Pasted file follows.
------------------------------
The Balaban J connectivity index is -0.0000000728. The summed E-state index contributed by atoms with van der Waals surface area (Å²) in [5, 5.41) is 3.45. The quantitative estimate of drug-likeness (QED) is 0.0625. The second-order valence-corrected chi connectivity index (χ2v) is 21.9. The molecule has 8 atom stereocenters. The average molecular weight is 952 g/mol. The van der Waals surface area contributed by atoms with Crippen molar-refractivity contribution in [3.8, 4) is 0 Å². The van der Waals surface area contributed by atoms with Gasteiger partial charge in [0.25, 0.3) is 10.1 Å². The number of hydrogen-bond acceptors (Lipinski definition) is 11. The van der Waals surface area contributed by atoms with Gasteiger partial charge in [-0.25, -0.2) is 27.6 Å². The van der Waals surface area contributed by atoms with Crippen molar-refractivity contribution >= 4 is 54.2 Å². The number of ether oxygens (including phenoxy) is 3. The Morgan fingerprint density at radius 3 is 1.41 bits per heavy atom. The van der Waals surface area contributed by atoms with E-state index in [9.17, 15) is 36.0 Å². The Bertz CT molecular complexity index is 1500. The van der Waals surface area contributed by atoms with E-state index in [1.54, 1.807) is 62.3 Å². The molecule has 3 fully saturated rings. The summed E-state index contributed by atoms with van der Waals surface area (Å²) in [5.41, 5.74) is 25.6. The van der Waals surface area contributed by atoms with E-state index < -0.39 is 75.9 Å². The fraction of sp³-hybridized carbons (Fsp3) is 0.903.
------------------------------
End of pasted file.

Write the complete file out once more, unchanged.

The Balaban J connectivity index is -0.0000000728. The summed E-state index contributed by atoms with van der Waals surface area (Å²) in [5, 5.41) is 3.45. The quantitative estimate of drug-likeness (QED) is 0.0625. The second-order valence-corrected chi connectivity index (χ2v) is 21.9. The molecule has 8 atom stereocenters. The average molecular weight is 952 g/mol. The van der Waals surface area contributed by atoms with Crippen molar-refractivity contribution in [3.8, 4) is 0 Å². The van der Waals surface area contributed by atoms with Gasteiger partial charge in [0.25, 0.3) is 10.1 Å². The number of hydrogen-bond acceptors (Lipinski definition) is 11. The van der Waals surface area contributed by atoms with Gasteiger partial charge in [-0.25, -0.2) is 27.6 Å². The van der Waals surface area contributed by atoms with Crippen molar-refractivity contribution >= 4 is 54.2 Å². The number of ether oxygens (including phenoxy) is 3. The Morgan fingerprint density at radius 3 is 1.41 bits per heavy atom. The van der Waals surface area contributed by atoms with E-state index in [9.17, 15) is 36.0 Å². The Bertz CT molecular complexity index is 1500. The van der Waals surface area contributed by atoms with E-state index in [1.54, 1.807) is 62.3 Å². The molecule has 3 fully saturated rings. The summed E-state index contributed by atoms with van der Waals surface area (Å²) in [5.41, 5.74) is 25.6. The van der Waals surface area contributed by atoms with E-state index < -0.39 is 75.9 Å². The fraction of sp³-hybridized carbons (Fsp3) is 0.903.